“So these successes must tell you something about the quality that we have and that the programs we have put in place to develop players are working. The senior national team has been going pretty well in the qualifiers for the  Nations Cup and  World Cup as well.
“There is a lot to be positive about and that makes you enjoy the work a bit more I think.”
Tovey is also involved in the planning of what has been described as a game-changer for South African football – their proposed center of excellence at Fun Valley in Johannesburg.
“All of our licensing properties [coaching courses] that we host at national level will be at Fun Valley, as well as our congress and seminars. Instead of having to go and book out hotels, we will now have another solution which will save us loads of money,” Tovey says.
“It is such a big plus from a playing and coaching point of view to have everything on your doorstep. It’s massive. You are never far away from anything you need, be it training pitches, the gym, facilities to brief players, accommodation and medical help.”
“From a coaching point of view, it means you can be flexible and don’t have the disruptions of getting on a bus and having to fight through traffic just to get to where you need to be for a training session.”
“The facility will be used by all national teams, from under-17 up to the senior teams, men and women, and also then standardizes the way we prepare for matches and tournaments.”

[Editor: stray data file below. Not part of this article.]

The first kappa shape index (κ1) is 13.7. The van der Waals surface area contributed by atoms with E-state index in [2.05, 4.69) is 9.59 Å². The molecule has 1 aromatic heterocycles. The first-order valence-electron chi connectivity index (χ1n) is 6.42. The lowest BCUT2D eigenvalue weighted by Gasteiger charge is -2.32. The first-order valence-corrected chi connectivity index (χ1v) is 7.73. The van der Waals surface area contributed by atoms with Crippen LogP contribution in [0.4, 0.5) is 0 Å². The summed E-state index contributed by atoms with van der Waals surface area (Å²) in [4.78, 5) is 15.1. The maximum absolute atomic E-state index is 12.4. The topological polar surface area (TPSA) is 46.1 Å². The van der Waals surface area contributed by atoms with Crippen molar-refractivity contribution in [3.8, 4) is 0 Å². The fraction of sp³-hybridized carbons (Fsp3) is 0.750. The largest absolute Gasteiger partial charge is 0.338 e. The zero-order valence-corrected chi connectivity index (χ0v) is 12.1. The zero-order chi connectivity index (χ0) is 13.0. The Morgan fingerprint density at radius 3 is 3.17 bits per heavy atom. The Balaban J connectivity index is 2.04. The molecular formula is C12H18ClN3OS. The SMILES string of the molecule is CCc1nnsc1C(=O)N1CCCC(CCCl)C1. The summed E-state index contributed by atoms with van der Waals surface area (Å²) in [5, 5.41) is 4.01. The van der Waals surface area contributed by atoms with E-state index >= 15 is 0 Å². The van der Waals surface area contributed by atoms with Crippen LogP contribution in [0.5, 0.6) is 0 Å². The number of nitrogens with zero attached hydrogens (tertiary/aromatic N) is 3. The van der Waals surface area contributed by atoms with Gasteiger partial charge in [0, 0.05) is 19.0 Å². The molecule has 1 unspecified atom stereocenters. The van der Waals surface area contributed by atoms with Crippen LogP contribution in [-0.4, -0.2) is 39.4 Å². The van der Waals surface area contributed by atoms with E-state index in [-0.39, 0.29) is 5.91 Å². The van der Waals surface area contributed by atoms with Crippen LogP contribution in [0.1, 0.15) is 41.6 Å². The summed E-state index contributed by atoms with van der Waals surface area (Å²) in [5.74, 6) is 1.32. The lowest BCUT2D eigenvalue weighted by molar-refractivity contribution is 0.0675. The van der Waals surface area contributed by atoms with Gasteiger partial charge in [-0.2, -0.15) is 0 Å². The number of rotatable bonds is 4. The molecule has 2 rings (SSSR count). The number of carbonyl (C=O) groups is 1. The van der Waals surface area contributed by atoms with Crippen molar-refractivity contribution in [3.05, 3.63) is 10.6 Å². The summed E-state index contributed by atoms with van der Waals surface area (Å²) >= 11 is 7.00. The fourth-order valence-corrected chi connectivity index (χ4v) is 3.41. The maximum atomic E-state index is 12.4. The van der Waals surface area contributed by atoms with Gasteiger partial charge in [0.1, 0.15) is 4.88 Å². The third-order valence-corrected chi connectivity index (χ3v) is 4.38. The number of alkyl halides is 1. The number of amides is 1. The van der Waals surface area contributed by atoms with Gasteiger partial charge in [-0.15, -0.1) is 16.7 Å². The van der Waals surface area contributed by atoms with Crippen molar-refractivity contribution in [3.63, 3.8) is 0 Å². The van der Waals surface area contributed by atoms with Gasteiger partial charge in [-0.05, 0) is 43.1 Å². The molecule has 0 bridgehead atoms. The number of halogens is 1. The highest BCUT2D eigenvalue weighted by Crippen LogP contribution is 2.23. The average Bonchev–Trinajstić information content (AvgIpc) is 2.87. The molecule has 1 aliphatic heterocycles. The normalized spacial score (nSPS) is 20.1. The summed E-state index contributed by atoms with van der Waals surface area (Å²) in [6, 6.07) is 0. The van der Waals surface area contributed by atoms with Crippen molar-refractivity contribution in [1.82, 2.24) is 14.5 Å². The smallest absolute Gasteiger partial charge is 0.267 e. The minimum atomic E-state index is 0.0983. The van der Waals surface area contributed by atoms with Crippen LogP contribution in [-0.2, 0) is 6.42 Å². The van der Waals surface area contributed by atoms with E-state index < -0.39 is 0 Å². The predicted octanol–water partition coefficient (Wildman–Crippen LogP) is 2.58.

“We will also have indoor and outdoor facilities that allows for more flexibility depending on weather and so on.”
Tovey knows as well as anybody about the hardships of qualifying for major finals on the African continent, something that has been elusive for South Africa in recent years.
“Bafana now have definitely got the talent, no doubt about it. But what was special in our  team was the character. We had guys in our team who could change the game at the drop of a hat and to win major competitions, you need those special players, the likes of Doctor Khumalo, ‘Shoes’ Moshoeu and Mark Williams.”
“It was a special group of players – but this Bafana Bafana team that we have now is as talented. I just think mentally we were really on top of the game. We could get out of moments in the match, when we were up against it, much quicker than I think teams have of late.”
Tovey, along with the 1996 Nations Cup winning team, has been inducted into the South African Sports Hall of Fame. He says it is a honor to be nominated, but is equally determined to make sure another group of Bafana Bafana players join his side there in the not-too-distant future.
“It is a privilege, because only a few South African sports people get accepted into the Hall of Fame and it will be something for my children’s children to look at with some pride.”
“It’s nice that it is happening now as well and not in 60 years when none of us will be around anymore. But we can’t let this be the last South African soccer team to be inducted into the Hall of Fame. I am determined to play my part in making sure that is not the case.” – Written by Nick Said